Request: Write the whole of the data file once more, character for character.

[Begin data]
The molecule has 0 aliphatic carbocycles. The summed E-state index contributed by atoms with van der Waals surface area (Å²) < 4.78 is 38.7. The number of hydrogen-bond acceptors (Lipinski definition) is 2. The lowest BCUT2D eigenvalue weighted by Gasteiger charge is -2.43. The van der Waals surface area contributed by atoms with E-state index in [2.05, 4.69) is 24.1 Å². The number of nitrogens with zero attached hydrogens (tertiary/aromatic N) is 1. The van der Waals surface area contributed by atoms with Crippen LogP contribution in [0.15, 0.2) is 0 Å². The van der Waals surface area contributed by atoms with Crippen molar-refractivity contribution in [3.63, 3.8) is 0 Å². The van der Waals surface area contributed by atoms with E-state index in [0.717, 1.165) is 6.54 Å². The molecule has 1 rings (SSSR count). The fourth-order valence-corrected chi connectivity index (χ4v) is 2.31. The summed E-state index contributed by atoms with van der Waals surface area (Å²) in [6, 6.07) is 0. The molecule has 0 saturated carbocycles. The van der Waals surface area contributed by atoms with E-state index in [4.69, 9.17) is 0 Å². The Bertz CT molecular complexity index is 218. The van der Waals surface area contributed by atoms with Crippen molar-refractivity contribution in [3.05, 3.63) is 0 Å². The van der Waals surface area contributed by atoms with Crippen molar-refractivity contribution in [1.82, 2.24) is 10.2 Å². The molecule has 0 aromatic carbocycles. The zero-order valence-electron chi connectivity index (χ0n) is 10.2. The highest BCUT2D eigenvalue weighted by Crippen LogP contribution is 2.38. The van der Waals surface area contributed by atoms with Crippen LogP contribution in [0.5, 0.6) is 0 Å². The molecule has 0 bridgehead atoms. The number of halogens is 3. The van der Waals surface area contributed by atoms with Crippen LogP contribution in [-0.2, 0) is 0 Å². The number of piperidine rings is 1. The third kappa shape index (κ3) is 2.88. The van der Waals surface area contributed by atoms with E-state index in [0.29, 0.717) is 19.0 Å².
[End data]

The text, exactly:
The molecule has 0 aliphatic carbocycles. The summed E-state index contributed by atoms with van der Waals surface area (Å²) < 4.78 is 38.7. The number of hydrogen-bond acceptors (Lipinski definition) is 2. The lowest BCUT2D eigenvalue weighted by Gasteiger charge is -2.43. The van der Waals surface area contributed by atoms with E-state index in [2.05, 4.69) is 24.1 Å². The number of nitrogens with zero attached hydrogens (tertiary/aromatic N) is 1. The van der Waals surface area contributed by atoms with Crippen LogP contribution in [0.15, 0.2) is 0 Å². The van der Waals surface area contributed by atoms with Crippen molar-refractivity contribution in [3.63, 3.8) is 0 Å². The van der Waals surface area contributed by atoms with E-state index in [0.717, 1.165) is 6.54 Å². The molecule has 1 rings (SSSR count). The fourth-order valence-corrected chi connectivity index (χ4v) is 2.31. The summed E-state index contributed by atoms with van der Waals surface area (Å²) in [6, 6.07) is 0. The molecule has 0 saturated carbocycles. The van der Waals surface area contributed by atoms with E-state index in [4.69, 9.17) is 0 Å². The Bertz CT molecular complexity index is 218. The van der Waals surface area contributed by atoms with Crippen molar-refractivity contribution in [3.05, 3.63) is 0 Å². The van der Waals surface area contributed by atoms with Crippen molar-refractivity contribution in [1.82, 2.24) is 10.2 Å². The molecule has 0 aromatic carbocycles. The zero-order valence-electron chi connectivity index (χ0n) is 10.2. The highest BCUT2D eigenvalue weighted by Crippen LogP contribution is 2.38. The van der Waals surface area contributed by atoms with Crippen LogP contribution in [0.5, 0.6) is 0 Å². The molecule has 0 bridgehead atoms. The number of halogens is 3. The van der Waals surface area contributed by atoms with Crippen LogP contribution in [-0.2, 0) is 0 Å². The number of piperidine rings is 1. The third kappa shape index (κ3) is 2.88. The van der Waals surface area contributed by atoms with E-state index in [0.29, 0.717) is 19.0 Å².